HOW ABOUT TEAMSTERS AS TICKET-TAKERS? "Some London theaters are increasing security in reaction to the siege of a Moscow theater by Chechen rebels, while on Broadway additional measures also have been taken to ensure safety. But most European theater operators said Friday they were satisfied with precautions already in place." Los Angeles Times (AP) 10/26/02

BEING TWYLA THARP: Critics have not been kind to the new Twyla Tharp-Billy Joel collaboration slated to hit Broadway this week. Some writers, in fact, savaged the production from top to bottom, and singled out Tharp as an artist who should have known better than to get involved in such a collection of pop dreck. But Tharp, one of the most respected choreographers of her generation, is determined to make the show work, and seems fairly sure that the critics will come around. New York Post 10/24/02

RSC TO ADAPT RUSHDIE: The Royal Shakespeare Company has taken on adapting Salman Rushdie's book Midnight's Children for the stage. Up til now the book has been a jinx for anyone trying to adapt it. "The last attempt to transfer the book from the page collapsed twice after first the Indian government, and then the Sri Lankan authorities, caved in to Muslim fundamentalists and refused the BBC permission to film there." The Guardian (UK) 10/22/02


ART AS GLOBAL IMPULSE: Vicente Todoli takes over this month as the Tate Modern's new director. He observes that internationalism is an important artistic impulse. "Art has always been moved by individuals. Before businessmen, artists were the precursors in breaking down frontiers. Globalisation is the essential spirit of art. The world is wider today and art has always had an openness of viewpoints because that is its nature. The only problem today is tremendous commercialisation which is killing much creativity and controls the mind of some artists who take decisions dictated by it." The Art Newspaper 10/25/02

DEFENDING THE COLLECTOR: "A group of American collectors has formed a new organisation to defend the interests of private and public collecting. They see threats to collecting coming from foreign countries, over-zealous law enforcement and a public debate, which, according to them, has been driven by the 'retentionist' bias of many archaeologists." The Art Newspaper 10/25/02

THE GREATEST ARTS PATRONS OF ALL TIME: It seems safe to say that the world will never again see a family like the Medicis, who held up the financial end of artistic achievement in Europe for more than 500 years. Without the Medici family, there would have been no Michelangelo, very little of Galileo, and the Rennaissance might have been little more than an average movement in the history of art. A new exhibit in Chicago focuses on the last glory days of the Medici, with more than 200 works on display. Chicago Tribune 10/27/02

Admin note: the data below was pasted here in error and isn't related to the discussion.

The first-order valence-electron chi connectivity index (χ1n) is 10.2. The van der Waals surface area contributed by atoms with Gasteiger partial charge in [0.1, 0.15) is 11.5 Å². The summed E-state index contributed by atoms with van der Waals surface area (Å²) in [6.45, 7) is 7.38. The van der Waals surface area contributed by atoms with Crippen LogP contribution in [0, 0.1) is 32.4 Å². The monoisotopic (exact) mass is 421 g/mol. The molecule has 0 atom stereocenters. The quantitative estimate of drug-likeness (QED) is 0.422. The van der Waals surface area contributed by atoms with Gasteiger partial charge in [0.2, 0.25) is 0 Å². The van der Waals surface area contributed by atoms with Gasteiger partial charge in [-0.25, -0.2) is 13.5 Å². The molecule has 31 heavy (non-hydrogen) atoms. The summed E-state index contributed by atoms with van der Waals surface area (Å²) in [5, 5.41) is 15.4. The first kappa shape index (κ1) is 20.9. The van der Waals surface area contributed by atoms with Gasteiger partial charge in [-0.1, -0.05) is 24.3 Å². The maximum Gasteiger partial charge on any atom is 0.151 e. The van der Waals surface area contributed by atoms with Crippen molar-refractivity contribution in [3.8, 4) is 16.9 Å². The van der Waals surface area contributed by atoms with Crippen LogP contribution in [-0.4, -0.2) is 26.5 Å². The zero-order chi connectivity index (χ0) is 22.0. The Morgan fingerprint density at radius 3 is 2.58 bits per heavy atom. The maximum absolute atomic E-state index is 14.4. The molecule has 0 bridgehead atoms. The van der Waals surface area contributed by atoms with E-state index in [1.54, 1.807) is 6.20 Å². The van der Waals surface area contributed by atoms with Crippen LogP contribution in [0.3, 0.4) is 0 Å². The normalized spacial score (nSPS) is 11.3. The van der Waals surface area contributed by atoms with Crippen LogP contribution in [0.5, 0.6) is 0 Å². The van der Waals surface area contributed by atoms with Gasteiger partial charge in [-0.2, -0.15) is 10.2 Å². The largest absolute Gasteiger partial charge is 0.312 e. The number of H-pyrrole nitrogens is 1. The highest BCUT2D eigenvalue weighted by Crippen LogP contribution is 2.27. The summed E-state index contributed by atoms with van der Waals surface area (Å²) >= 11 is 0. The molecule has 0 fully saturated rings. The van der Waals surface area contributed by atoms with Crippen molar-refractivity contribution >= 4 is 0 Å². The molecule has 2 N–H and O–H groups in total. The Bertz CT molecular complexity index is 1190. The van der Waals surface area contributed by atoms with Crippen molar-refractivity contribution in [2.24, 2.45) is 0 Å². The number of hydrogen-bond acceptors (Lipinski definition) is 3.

EVERYTHING (EUROPEAN) MUST GO: As part of its new mission of focusing its collection on American art, the Pennsylvania Academy of the Fine Arts is auctioning off 34 works by Europeans artists next week, with the proceeds to be used to beef up the academy's American collection. "The consigned works... are with several exceptions by relatively obscure and unfashionable artists, and only a few carry estimates of more than $100,000." Philadelphia Inquirer 10/23/02

REVOKING FREE ADMISSION? London's Natural History Museum saw a 70 percent increase in attendance last year after it dropped entry fees. In return for free admission, the British government promised museums more money. But "museum bosses have told MPs the extra volume of visitors is costing them £500,000 ($773,000) a year more than they receive in return for giving up charging." So the museum is thinking about reinstating the entry fees... More museums may follow, given the government's disappointing funding promises earlier this week. BBC 10/24/02

LOOTING THE CRADLE OF CIVILIZATION: "Since Iraq's defeat in the Persian Gulf War in 1991, thieves have been stealing anything they can Because Iraq's antiquities bureaucracy collapsed after the war and even today only is a fraction of what it once was, the country's 10,000 known ancient sites - plus many more yet to be documented - have been easy targets for the last decade. The frenzy of looting has panicked experts on ancient Mesopotamia, long seen by scholars as the cradle of the first civilizations." Detroit News 10/23/02

STATUES DAMAGED BY CLEANERS: Four busts of Great Britons Isaac Newton, William Hogarth, Joshua Reynolds, and John Hunter have stood watch over London's Leicester Square in central London for almost 130 years. They have survived war, pollution and the elements. But not, apparently, a restoration cleaning in the early 1990s. "It appears the cleaners used a highly corrosive, concentrated solution of hydroflouric acid. If the busts are left outside, they will continue to deteriorate. Within two decades they could be just meaningless lumps of rock." The Guardian (UK) 10/24/02